As the name suggests, the Gulai Halal Restaurant in Phnom Penh caters to Muslim clientele with its range of Malaysian dishes. But unusually, the eatery’s owner Ath Sovannara also provides non-Halal dishes with the goal of breaking down religious barriers – as she has done in her own life and personal relationships.
Sovannara (pictured, Yousos Apdoulrashim) says the restaurant enables all Muslim and non-Muslim friends to enjoy food together with great care given to separate the ingredients and prepare them in distinct spaces.
“We serve various kinds of food because our clients are different nationalities. We wanted to bring together both Halal and non-Halal patrons here so we have to stick to the [Halal] rules. Here, we strictly separate preparation of food,” she tells The Post.
In 1999, the restaurateur moved from Battambang province to Phnom Penh to pursue her studies in hotel and hospitality management. She graduated in 2004 with substantial work experience in the hotel and hospitality industry from the part-time work that funded her studies.
Though raised Buddhist, Sovannara married her Muslim husband named Osman Omar in 2008, with the couple raising a daughter and son together. She says her decision to serve cross-cultural food was inspired by the dynamics of her marriage.
“I want to do something new on my own and I saw that Halal food is getting more and more popular in Cambodia. My husband is Muslim and so I started to focus a lot on Halal food,” the 40-year-old says.
“When my husband suggested that I run a restaurant serving authentic Malaysian food, at first I hesitated. I was unsure because I’m Khmer and not so well-educated about the rules and traditions of Islam. But with support from my husband, I decided to go for it.”
The Gulai Halal Restaurant opened last year and serves a variety of dishes from Western, Indonesian, Malaysian, Sri Lankan, Singaporean, Japanese, Chinese and Cambodian cuisine, but with a strong focus on Halal food.
On the Halal menu, Sovannara says the most popular selection is Malaysia’s national dish Nasi Lemak, which consists of steamed rice, chicken drumsticks, eggs, peanuts, cucumber, dried anchovies and a spicy sauce.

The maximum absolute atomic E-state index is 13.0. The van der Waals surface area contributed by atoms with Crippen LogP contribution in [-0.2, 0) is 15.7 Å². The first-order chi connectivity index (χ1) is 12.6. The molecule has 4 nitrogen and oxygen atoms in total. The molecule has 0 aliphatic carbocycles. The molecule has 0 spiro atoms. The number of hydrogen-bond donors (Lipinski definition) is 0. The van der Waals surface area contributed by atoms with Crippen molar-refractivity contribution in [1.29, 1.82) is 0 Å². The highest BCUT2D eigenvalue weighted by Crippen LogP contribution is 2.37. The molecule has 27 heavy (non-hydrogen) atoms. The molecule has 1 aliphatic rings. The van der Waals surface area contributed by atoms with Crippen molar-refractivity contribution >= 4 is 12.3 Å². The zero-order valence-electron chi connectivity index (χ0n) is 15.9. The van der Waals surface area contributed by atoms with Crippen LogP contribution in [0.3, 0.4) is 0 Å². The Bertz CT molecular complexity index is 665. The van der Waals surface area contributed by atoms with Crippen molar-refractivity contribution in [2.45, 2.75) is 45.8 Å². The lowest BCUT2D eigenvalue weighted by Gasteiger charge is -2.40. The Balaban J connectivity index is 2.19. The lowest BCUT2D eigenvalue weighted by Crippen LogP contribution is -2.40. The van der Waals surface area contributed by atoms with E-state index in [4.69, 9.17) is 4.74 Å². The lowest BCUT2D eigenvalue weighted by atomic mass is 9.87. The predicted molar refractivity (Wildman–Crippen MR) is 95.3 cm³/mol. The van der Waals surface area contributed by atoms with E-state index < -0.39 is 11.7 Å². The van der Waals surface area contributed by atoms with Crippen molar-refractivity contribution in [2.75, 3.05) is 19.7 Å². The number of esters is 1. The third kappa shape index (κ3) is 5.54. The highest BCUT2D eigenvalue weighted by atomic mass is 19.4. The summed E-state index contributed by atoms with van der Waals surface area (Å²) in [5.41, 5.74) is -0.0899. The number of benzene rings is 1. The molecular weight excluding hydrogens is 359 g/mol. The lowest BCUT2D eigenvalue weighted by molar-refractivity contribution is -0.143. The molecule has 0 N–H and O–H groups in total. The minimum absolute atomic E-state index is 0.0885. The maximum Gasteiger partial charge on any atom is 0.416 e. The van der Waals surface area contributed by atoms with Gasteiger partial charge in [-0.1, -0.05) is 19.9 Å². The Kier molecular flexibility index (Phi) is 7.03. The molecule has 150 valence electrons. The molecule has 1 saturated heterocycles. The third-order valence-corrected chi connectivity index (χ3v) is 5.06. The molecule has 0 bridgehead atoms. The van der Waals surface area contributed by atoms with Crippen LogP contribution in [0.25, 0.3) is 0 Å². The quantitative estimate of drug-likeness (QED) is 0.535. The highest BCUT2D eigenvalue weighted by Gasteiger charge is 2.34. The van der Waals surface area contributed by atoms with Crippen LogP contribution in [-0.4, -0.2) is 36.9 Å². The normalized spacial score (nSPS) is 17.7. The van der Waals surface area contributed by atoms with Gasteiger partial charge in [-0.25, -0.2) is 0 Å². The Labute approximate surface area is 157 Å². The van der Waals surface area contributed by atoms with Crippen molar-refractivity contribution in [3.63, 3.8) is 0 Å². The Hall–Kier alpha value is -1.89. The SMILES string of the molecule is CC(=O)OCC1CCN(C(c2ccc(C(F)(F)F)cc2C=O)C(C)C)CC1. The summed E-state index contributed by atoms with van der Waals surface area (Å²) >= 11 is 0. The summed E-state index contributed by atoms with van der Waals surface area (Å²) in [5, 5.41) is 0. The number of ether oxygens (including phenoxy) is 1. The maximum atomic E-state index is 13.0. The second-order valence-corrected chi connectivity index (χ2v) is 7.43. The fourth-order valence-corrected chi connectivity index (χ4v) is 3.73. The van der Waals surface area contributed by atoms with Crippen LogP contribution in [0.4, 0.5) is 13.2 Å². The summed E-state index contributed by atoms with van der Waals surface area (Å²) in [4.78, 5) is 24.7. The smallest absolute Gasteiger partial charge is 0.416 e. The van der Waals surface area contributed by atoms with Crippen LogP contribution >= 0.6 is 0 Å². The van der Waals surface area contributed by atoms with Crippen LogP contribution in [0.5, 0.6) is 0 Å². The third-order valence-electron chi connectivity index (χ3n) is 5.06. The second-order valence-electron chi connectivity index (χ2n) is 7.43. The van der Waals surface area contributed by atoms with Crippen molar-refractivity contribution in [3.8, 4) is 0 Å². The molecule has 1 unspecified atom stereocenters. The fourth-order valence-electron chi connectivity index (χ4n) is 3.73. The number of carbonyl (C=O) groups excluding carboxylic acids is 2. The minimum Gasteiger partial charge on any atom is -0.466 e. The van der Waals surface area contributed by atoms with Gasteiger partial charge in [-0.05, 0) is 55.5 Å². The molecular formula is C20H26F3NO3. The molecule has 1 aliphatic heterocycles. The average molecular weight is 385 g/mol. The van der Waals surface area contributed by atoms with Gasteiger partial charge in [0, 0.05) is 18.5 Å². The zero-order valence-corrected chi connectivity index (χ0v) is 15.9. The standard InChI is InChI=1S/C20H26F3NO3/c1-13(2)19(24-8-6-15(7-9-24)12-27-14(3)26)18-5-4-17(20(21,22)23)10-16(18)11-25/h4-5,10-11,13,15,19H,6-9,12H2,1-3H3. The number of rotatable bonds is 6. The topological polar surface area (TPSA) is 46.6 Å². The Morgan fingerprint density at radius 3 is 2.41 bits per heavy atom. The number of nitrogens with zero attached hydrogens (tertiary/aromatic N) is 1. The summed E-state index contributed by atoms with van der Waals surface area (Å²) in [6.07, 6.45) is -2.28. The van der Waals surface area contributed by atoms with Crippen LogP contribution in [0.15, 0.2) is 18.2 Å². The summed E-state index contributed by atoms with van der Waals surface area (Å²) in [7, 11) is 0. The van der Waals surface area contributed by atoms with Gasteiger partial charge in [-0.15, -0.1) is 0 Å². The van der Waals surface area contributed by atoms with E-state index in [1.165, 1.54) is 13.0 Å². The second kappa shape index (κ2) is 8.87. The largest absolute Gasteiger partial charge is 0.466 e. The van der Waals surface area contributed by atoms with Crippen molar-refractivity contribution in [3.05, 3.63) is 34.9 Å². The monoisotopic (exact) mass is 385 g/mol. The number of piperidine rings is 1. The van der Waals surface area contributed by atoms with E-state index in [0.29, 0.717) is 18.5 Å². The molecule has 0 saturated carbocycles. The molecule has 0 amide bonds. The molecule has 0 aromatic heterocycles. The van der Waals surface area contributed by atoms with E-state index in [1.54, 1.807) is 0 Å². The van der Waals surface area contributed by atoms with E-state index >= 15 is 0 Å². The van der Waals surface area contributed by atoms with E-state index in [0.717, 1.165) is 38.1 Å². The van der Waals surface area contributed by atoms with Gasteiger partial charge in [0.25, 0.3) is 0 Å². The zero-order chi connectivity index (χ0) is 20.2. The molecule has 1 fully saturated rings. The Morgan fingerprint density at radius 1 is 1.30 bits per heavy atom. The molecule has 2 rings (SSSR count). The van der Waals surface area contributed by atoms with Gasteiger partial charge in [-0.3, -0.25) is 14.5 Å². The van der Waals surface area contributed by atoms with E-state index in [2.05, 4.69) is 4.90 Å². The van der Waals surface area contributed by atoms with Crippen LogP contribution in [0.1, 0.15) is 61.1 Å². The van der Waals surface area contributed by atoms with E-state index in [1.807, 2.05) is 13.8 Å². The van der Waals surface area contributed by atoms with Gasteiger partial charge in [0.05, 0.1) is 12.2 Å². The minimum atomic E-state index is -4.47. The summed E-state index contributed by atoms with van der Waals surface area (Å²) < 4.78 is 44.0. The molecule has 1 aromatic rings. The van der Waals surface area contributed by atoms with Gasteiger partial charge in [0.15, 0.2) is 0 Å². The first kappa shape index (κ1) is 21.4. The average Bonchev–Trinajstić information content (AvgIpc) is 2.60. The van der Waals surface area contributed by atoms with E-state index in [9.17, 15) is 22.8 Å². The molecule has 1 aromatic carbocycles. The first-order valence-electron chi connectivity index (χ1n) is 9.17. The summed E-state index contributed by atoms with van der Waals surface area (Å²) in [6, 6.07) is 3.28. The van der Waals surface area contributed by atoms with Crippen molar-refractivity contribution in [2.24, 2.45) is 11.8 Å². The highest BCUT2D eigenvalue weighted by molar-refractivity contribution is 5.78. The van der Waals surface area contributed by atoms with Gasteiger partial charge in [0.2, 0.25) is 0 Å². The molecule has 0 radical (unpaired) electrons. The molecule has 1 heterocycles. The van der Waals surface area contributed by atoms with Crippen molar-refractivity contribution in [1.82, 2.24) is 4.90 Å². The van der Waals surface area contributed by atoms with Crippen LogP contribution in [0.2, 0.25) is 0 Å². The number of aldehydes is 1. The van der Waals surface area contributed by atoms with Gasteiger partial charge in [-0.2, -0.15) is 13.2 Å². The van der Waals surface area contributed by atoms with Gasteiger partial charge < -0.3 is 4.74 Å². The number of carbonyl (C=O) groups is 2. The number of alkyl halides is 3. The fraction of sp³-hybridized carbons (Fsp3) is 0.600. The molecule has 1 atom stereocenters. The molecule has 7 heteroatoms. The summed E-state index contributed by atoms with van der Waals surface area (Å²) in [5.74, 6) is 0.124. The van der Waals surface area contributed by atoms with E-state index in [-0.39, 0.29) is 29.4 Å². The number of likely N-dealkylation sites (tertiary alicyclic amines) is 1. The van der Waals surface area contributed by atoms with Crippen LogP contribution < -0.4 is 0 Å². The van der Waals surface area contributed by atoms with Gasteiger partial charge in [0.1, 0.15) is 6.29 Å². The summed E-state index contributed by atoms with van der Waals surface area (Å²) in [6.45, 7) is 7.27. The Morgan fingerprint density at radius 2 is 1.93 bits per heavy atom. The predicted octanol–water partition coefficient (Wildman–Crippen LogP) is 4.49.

With many food options, Sovannara insists that she carefully prepares the food according to the Halal standard.
“It’s 100 per cent pure Halal. Even the ingredients are imported from Malaysia and Singapore to ensure that my Muslim clients can enjoy the food without any doubt.
“It is the way to build a reputation and trust. If they are not confident about our food, Muslim clients will not dig a spoon in the food. I have to focus on the quality and image, even the staff are dressed according to the religion. I make sure that different dishes are cooked separately.”
Other recommended dishes include kampung fried rice, roti canai, roti telur, roti sardin, satay and fried mee Malay style.
Generally, prices for food range between $1 and $6, while drinks are $1.50 to $4.
“For Khmer people, they also like to come for Malaysian food too. Our chef reduces the amount of coconut milk and some of the strong spices while cooking so that they can still enjoy the food,” Sovannara says.
Gulai Halal Restaurant serves between 50-60 patrons per day and Sovannara already has plans to expand to Cambodia’s most popular tourism hub Siem Reap.
“Now I’m preparing to expand the menu and will open another restaurant in Siem Reap because there are many tourists there. I also plan to open a Halal food store that has the same standard to those in foreign countries. I’m not quite sure if Cambodia has this kind of food store yet,” she says.
Sovannara is also currently receiving orders to prepare Islamic evening meals during the Muslim fasting month of Ramadan, which began on May 5 and is set to run until June 4.
Gulai Halal Restaurant is located on Daun Penh district’s Street 144. They can be found on Facebook (@GulaiRestaurantCambodiaHalal).